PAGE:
Doctoral Dissertations

Date of Award


Degree Type


Degree Name

Doctor of Philosophy



Major Professor

Michelle Christian

Committee Members

Victor Ray, Paul K. Gellert, Michelle Brown, Jessica Grieser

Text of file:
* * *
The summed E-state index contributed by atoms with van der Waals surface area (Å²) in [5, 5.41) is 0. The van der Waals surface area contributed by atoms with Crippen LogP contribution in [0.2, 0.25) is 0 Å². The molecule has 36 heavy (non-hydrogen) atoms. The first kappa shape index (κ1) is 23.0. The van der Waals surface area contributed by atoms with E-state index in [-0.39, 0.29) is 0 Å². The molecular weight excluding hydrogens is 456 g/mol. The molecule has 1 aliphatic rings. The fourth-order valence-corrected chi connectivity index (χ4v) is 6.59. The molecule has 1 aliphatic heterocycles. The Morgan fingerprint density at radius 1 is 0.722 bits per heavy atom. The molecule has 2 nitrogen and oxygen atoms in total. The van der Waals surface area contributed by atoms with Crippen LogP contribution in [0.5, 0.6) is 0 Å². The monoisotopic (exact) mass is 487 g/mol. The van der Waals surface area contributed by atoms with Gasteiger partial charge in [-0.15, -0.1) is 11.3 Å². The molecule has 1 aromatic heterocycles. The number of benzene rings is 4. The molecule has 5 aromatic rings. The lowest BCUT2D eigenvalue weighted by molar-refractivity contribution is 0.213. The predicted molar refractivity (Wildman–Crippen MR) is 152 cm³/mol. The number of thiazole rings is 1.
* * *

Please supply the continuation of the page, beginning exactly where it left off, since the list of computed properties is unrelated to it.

Popular perceptions of Appalachia depict a rural region populated by poor, "backward," uneducated whites. Despite a more than two-hundred-year black presence in Appalachia, the perceived racial homogeneity of the region and the scholarly discourse that downplay racial difference (c.f., Coleman 2001) create a story of Appalachia focused on poor (white) problems that ignore race. Through an ethnographic case study of Knoxville, this dissertation seeks to disrupt popular and scholarly conceptions of Appalachia by considering how scholars might research, recognize and think about race in the region not simply through the experiences of whites, but through an examination of the lives of the sizable but almost invisible population of blacks. Using qualitative data, mainly in-depth interviews with 36 native and long-term residents of Knoxville and participant observation examine Black Appalachian experiences at the intersection of race and place—both at a contextual level as well as experiential level. Three primary questions drive this research: 1) What are the historical, structural, racial, and cultural practices that have shaped the relationship between Blackness and place? 2) How might understanding Black experiences facilitate a reimagining of place? and 3) How does Black place-making occur? /What are the major sites of Black place-making? To answer these questions and otherwise conceive the Black Appalachian experience in Knoxville, I draw and expand on literature in the theoretical tradition of Black geography and urban Black sociology –specifically Chocolate City Sociology. I argue that in the context of invisibility, erasure, and exclusion from narratives of Knoxville (Appalachia), Black Knoxvillians develop a sense of place characterized by a sense of being out of place. Due to a history of racial violence against Black neighborhoods, i.e. urban renewal and urban disinvestment, Blacks also develop a strong sense of loss of place in Knoxville. Still, it is neighborhoods, not the region or the city, that are linked to Black Knoxvillians’ collective identity. While vehicles of racial violence, Black neighborhoods simultaneously function as sites of Black safety and collective place-making.

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